Definitions

electric lights

Electric light

Most of the industrialized world is lit by electric lights, which are used both at night and to provide additional light during the daytime. These lights are normally powered by the electric grid, but some run on local generators, and emergency generators serve as backups in hospitals and other locations where a loss of power could be catastrophic. Battery-powered lights, usually called "flashlights" or "torches", are used for portability and as backups when the main lights fail.

Types

Types of electric lighting include:

Different types of lights have vastly differing efficiencies.

Name optical spectrum nominal efficiency
(lm/W)
Lifetime (MTBF)
(hours)
Colour temperature
(kelvins)
Colour Color
rendering
index
Incandescent light bulb Continuous 12-17 1000-2500 2700 Warm white (yellowish) 100
Halogen lamp Continuous 16-23 3000-6000 3200 Warm white (yellowish) 100
Fluorescent lamp Mercury line + Phosphor 52-100 8000-20000 2700-5000* White (with a tinge of green) 15-85
Metal halide lamp quasi-Continuous 50-115 6000-20000 3000-4500 Cold White 65-93
Sulfur lamp Continuous 80-110 15000-20000 6000 Pale green 79
High pressure sodium broadband 55-140 10000-40000 1800-2200* Pinkish orange 0-70
Low pressure sodium narrow line 100-200 18000-20000 1800* Yellow, virtually no color rendering 0
*Color temperature is defined as the temperature of a black body emitting a similar spectrum; these spectra are quite different from those of black bodies.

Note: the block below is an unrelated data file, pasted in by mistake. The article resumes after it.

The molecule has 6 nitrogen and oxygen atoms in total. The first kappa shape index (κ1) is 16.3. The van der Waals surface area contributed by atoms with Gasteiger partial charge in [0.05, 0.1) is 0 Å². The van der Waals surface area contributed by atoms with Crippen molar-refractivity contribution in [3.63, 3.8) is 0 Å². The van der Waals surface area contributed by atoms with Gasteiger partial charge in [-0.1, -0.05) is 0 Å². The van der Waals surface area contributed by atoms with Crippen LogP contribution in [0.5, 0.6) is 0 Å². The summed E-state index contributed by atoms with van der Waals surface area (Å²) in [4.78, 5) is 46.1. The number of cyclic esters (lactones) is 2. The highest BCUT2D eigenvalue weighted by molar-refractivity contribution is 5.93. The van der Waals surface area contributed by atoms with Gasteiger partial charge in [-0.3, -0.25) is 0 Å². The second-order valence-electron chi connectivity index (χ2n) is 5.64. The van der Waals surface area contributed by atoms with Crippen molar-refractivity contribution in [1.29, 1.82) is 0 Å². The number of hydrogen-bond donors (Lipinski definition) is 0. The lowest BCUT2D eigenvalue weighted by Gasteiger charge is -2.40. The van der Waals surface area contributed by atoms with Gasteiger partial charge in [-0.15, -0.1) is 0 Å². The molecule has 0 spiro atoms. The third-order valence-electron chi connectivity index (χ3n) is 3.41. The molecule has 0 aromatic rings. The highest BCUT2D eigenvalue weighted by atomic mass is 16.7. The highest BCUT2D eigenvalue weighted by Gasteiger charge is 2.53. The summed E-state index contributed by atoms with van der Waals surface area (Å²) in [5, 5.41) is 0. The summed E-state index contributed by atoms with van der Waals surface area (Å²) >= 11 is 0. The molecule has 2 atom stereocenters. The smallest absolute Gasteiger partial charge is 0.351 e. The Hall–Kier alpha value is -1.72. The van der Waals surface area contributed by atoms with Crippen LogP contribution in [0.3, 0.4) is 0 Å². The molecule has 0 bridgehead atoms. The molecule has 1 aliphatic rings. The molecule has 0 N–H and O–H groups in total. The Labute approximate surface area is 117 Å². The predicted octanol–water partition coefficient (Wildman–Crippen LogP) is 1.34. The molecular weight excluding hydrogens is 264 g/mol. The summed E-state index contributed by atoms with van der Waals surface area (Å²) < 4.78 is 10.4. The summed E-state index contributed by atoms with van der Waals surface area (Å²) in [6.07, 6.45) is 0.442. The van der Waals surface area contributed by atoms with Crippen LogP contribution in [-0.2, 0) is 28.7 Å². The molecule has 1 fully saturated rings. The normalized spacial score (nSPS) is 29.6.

The most efficient source of electric light is the low-pressure sodium lamp. It produces an almost monochromatic orange light, which severely distorts color perception. For this reason, it is generally reserved for outdoor public lighting usages. Low-pressure sodium lights are favoured for public lighting by astronomers, since the light pollution that they generate can be easily filtered, contrary to broadband or continuous spectra.

Vendors

Public lighting

The total amount of artificial light (especially from street light) is sufficient for cities to be easily visible at night from the air, and from space. This wasted light is the source of light pollution that burdens astronomers and others.

Human-made lights highlight particularly developed or populated areas of the Earth's surface, including the seaboards of Europe, the eastern United States, and Japan.

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